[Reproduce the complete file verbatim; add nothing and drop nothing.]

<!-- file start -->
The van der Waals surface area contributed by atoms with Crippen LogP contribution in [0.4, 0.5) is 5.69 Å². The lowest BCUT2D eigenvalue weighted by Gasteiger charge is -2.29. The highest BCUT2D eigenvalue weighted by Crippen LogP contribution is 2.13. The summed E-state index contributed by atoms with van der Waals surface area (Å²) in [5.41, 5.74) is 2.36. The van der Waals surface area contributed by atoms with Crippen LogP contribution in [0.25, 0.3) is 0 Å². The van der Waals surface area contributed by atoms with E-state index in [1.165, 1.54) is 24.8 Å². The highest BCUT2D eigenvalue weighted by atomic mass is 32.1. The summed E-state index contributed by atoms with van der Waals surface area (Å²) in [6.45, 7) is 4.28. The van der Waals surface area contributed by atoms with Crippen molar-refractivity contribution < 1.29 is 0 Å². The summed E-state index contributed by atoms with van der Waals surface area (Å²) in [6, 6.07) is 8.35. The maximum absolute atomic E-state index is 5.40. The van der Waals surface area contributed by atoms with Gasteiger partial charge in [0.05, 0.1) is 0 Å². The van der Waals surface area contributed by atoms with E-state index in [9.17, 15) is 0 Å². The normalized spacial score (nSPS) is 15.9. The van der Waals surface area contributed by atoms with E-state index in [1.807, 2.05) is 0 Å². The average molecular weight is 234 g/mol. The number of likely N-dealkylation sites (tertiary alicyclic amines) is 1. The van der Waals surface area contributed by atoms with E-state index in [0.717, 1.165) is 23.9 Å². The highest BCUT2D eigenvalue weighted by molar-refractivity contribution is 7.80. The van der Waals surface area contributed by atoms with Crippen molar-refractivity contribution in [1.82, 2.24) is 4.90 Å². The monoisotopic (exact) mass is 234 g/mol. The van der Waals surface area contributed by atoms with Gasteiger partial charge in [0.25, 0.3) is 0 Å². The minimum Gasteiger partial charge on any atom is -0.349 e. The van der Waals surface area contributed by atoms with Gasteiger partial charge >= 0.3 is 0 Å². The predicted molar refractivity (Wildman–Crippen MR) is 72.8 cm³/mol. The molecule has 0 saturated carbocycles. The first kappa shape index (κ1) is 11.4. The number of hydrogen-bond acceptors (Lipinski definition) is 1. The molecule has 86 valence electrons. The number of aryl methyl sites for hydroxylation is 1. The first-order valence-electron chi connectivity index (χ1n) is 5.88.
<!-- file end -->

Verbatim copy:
The van der Waals surface area contributed by atoms with Crippen LogP contribution in [0.4, 0.5) is 5.69 Å². The lowest BCUT2D eigenvalue weighted by Gasteiger charge is -2.29. The highest BCUT2D eigenvalue weighted by Crippen LogP contribution is 2.13. The summed E-state index contributed by atoms with van der Waals surface area (Å²) in [5.41, 5.74) is 2.36. The van der Waals surface area contributed by atoms with Crippen LogP contribution in [0.25, 0.3) is 0 Å². The van der Waals surface area contributed by atoms with E-state index in [1.165, 1.54) is 24.8 Å². The highest BCUT2D eigenvalue weighted by atomic mass is 32.1. The summed E-state index contributed by atoms with van der Waals surface area (Å²) in [6.45, 7) is 4.28. The van der Waals surface area contributed by atoms with Crippen molar-refractivity contribution < 1.29 is 0 Å². The summed E-state index contributed by atoms with van der Waals surface area (Å²) in [6, 6.07) is 8.35. The maximum absolute atomic E-state index is 5.40. The van der Waals surface area contributed by atoms with Gasteiger partial charge in [0.05, 0.1) is 0 Å². The van der Waals surface area contributed by atoms with E-state index in [9.17, 15) is 0 Å². The normalized spacial score (nSPS) is 15.9. The van der Waals surface area contributed by atoms with E-state index in [1.807, 2.05) is 0 Å². The average molecular weight is 234 g/mol. The number of likely N-dealkylation sites (tertiary alicyclic amines) is 1. The van der Waals surface area contributed by atoms with E-state index in [0.717, 1.165) is 23.9 Å². The highest BCUT2D eigenvalue weighted by molar-refractivity contribution is 7.80. The van der Waals surface area contributed by atoms with Crippen molar-refractivity contribution in [1.82, 2.24) is 4.90 Å². The monoisotopic (exact) mass is 234 g/mol. The van der Waals surface area contributed by atoms with Gasteiger partial charge in [0.25, 0.3) is 0 Å². The minimum Gasteiger partial charge on any atom is -0.349 e. The van der Waals surface area contributed by atoms with Gasteiger partial charge >= 0.3 is 0 Å². The predicted molar refractivity (Wildman–Crippen MR) is 72.8 cm³/mol. The molecule has 0 saturated carbocycles. The first kappa shape index (κ1) is 11.4. The number of hydrogen-bond acceptors (Lipinski definition) is 1. The molecule has 86 valence electrons. The number of aryl methyl sites for hydroxylation is 1. The first-order valence-electron chi connectivity index (χ1n) is 5.88.